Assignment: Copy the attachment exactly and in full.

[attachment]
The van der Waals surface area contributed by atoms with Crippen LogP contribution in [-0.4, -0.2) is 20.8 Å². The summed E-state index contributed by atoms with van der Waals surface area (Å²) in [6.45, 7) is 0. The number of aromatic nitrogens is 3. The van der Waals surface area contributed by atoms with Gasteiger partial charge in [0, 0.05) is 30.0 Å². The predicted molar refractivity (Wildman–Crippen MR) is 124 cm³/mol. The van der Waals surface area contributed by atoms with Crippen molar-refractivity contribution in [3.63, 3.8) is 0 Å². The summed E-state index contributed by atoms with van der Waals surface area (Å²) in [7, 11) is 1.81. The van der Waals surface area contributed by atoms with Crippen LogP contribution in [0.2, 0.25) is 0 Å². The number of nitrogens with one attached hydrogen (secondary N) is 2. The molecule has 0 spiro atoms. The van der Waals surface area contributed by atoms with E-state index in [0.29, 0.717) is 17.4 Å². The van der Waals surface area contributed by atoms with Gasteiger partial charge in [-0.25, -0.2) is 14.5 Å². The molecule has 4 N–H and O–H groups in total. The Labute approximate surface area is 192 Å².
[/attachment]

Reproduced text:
The van der Waals surface area contributed by atoms with Crippen LogP contribution in [-0.4, -0.2) is 20.8 Å². The summed E-state index contributed by atoms with van der Waals surface area (Å²) in [6.45, 7) is 0. The number of aromatic nitrogens is 3. The van der Waals surface area contributed by atoms with Gasteiger partial charge in [0, 0.05) is 30.0 Å². The predicted molar refractivity (Wildman–Crippen MR) is 124 cm³/mol. The van der Waals surface area contributed by atoms with Crippen molar-refractivity contribution in [3.63, 3.8) is 0 Å². The summed E-state index contributed by atoms with van der Waals surface area (Å²) in [7, 11) is 1.81. The van der Waals surface area contributed by atoms with Crippen LogP contribution in [0.2, 0.25) is 0 Å². The number of nitrogens with one attached hydrogen (secondary N) is 2. The molecule has 0 spiro atoms. The van der Waals surface area contributed by atoms with E-state index in [0.29, 0.717) is 17.4 Å². The van der Waals surface area contributed by atoms with Gasteiger partial charge in [-0.25, -0.2) is 14.5 Å². The molecule has 4 N–H and O–H groups in total. The Labute approximate surface area is 192 Å².